6

In this picture

of a riddle that abuses grammar.

The word 'yet' is being used as a noun, but 'yet' is a conjunction. Is there a term for this?

Transcript of the relevant part of this image, just in case it gets taken down:

What is a word made up of 4 letters, yet is made up of 3. Although is written with 8 letters, and then with 4. Rarely consists of 6, and never is written with 5.

  • Not an answer, since I can't find a name for it, but when using a word used as a word, and not in the normal sense, it should be highlighted with single quotes. See How do I refer to a word? and Talking About Words. – Davo Mar 20 '17 at 18:18
  • Oh. I thought that was a style thing and differed between American English and British. The first comment on the accepted answer seems to agree. And a lot of these nitpicks (like splitting infinitives) tend to be hyper-corrections. I'd like to see a more authoritative source (which English, unlike French, doesn't have too much of) but I'll change it anyway for now. – Poik Mar 20 '17 at 18:22
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    It's called the use–mention distinction, where orthography (brackets, "scare quotes", different font, etc.) is often used to unambiguously convey the much rarer "mention" form, rather than ordinary language "use". Your example makes no such use of clarifying orthography, which is why it looks clumsy and confusing. – FumbleFingers Mar 20 '17 at 18:27
  • That appears to be the answer. So 'yet' is a signifier there? Also, Answers shouldn't be in comments. :P Thank you. – Poik Mar 20 '17 at 18:32
  • @Poik: I'm half-inclined to think if that was all you were looking for, the question would be General Reference. Referring to your example, I'd be perfectly happy to say yet is a "mention" usage (and I've no strong opinion on whether to use bold, italics, or quotes for either of the two "marked" terms there). But I'm not all that keen on plain yet is a mention, even in contexts where the intended sense is obvious. Perhaps SE.linguistics could provide a more concise single-word term for it (I don't think signifier cuts it). – FumbleFingers Mar 20 '17 at 18:45
8

The term for referring to a word in a sentence instead of actually using the word is "use-mention distinction." In standard English it is normal to offset the mentioned word in some way (here on ELU, and in many other places, we prefer italics, but quotes are common as well); so if you want to make the sentence proper you might write

What is a word made up of 4 letters, yet is made up of 3. Although is written with 8 letters, and then with 4. Rarely consists of 6, and never is written with 5.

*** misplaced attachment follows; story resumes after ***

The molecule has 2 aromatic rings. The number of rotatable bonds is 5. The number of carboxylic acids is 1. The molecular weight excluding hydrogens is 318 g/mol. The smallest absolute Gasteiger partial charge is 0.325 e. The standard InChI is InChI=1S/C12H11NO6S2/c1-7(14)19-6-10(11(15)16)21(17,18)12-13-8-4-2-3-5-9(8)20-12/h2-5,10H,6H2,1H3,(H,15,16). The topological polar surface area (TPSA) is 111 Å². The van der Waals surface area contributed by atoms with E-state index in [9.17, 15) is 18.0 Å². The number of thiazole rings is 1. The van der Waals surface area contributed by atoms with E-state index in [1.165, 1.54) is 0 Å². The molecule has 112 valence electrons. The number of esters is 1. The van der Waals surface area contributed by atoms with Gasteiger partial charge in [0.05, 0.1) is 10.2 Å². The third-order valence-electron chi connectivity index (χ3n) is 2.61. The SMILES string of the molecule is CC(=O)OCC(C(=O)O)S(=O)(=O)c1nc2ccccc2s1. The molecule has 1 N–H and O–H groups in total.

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    So the answer to "What is it called when a word is used to refer to the word, not its meaning?" is mention. – Andrew Leach Mar 20 '17 at 18:34
  • Quite. Even though I know it's actually just poor style, without some help from orthography, I keep thinking OP's example is some kind of riddle - because of the apparent contradictions, reminiscent of the more I dry, the wetter I get (A:towel). – FumbleFingers Mar 20 '17 at 18:34
  • If I wanted to make it proper, there shouldn't be a comma splice in the first sentence. It is a riddle, hence the purposeful misuse of punctuation and lack of italics/quotes. I was more interested in the name. Thank you all. – Poik Mar 20 '17 at 19:32
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    To be even more specific, when a word is mentioned rather than used without being put in quotes or italics to denote this, it results in what is called a "category error". – Lee Daniel Crocker Mar 20 '17 at 22:44
4

The Chicago Manual of Style, sixteenth edition (2010) uses the rather odd phrase "word used as [a] word" to describe such instances:

7.58 Words and phrases used as words. When a word or term is not used functionally but is referred to as the word or term itself, it is either italicized or enclosed on quotation marks.

The Associated Press Stylebook (2002) uses the similar phrase "words as words":

words as words The meaning of this phrase, which appears occasionally in this book and similar manuals that deal with words, is best illustrated by an example: In this sentence, woman appears solely as a word rather than as the means of representing the concept normally associated with the word.

In mainstream U.S. publishing, "word used as [a] word" has become the standard way to refer to usage of this type.

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